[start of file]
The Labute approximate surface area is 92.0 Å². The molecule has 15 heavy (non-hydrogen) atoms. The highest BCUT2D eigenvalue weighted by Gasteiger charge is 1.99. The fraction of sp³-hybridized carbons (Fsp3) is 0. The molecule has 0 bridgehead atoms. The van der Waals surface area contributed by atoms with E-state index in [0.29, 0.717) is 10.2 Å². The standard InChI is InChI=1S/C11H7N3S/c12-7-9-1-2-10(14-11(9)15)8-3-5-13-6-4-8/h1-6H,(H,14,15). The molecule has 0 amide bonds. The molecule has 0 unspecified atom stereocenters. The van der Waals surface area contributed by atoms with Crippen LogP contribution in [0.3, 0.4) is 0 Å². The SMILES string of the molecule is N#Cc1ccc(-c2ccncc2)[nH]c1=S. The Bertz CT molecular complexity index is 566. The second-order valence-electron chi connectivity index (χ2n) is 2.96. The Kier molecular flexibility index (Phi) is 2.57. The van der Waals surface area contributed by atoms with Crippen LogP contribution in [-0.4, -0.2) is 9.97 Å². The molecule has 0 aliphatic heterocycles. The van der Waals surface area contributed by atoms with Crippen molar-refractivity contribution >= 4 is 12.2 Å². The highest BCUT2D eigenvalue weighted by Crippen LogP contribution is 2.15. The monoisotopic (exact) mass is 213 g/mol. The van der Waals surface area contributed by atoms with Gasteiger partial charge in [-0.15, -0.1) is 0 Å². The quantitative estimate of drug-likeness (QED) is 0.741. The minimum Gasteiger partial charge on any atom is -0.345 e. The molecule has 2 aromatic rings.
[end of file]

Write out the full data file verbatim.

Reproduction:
The Labute approximate surface area is 92.0 Å². The molecule has 15 heavy (non-hydrogen) atoms. The highest BCUT2D eigenvalue weighted by Gasteiger charge is 1.99. The fraction of sp³-hybridized carbons (Fsp3) is 0. The molecule has 0 bridgehead atoms. The van der Waals surface area contributed by atoms with E-state index in [0.29, 0.717) is 10.2 Å². The standard InChI is InChI=1S/C11H7N3S/c12-7-9-1-2-10(14-11(9)15)8-3-5-13-6-4-8/h1-6H,(H,14,15). The molecule has 0 amide bonds. The molecule has 0 unspecified atom stereocenters. The van der Waals surface area contributed by atoms with Crippen LogP contribution in [0.3, 0.4) is 0 Å². The SMILES string of the molecule is N#Cc1ccc(-c2ccncc2)[nH]c1=S. The Bertz CT molecular complexity index is 566. The second-order valence-electron chi connectivity index (χ2n) is 2.96. The Kier molecular flexibility index (Phi) is 2.57. The van der Waals surface area contributed by atoms with Crippen LogP contribution in [-0.4, -0.2) is 9.97 Å². The molecule has 0 aliphatic heterocycles. The van der Waals surface area contributed by atoms with Crippen molar-refractivity contribution >= 4 is 12.2 Å². The highest BCUT2D eigenvalue weighted by Crippen LogP contribution is 2.15. The monoisotopic (exact) mass is 213 g/mol. The van der Waals surface area contributed by atoms with Gasteiger partial charge in [-0.15, -0.1) is 0 Å². The quantitative estimate of drug-likeness (QED) is 0.741. The minimum Gasteiger partial charge on any atom is -0.345 e. The molecule has 2 aromatic rings.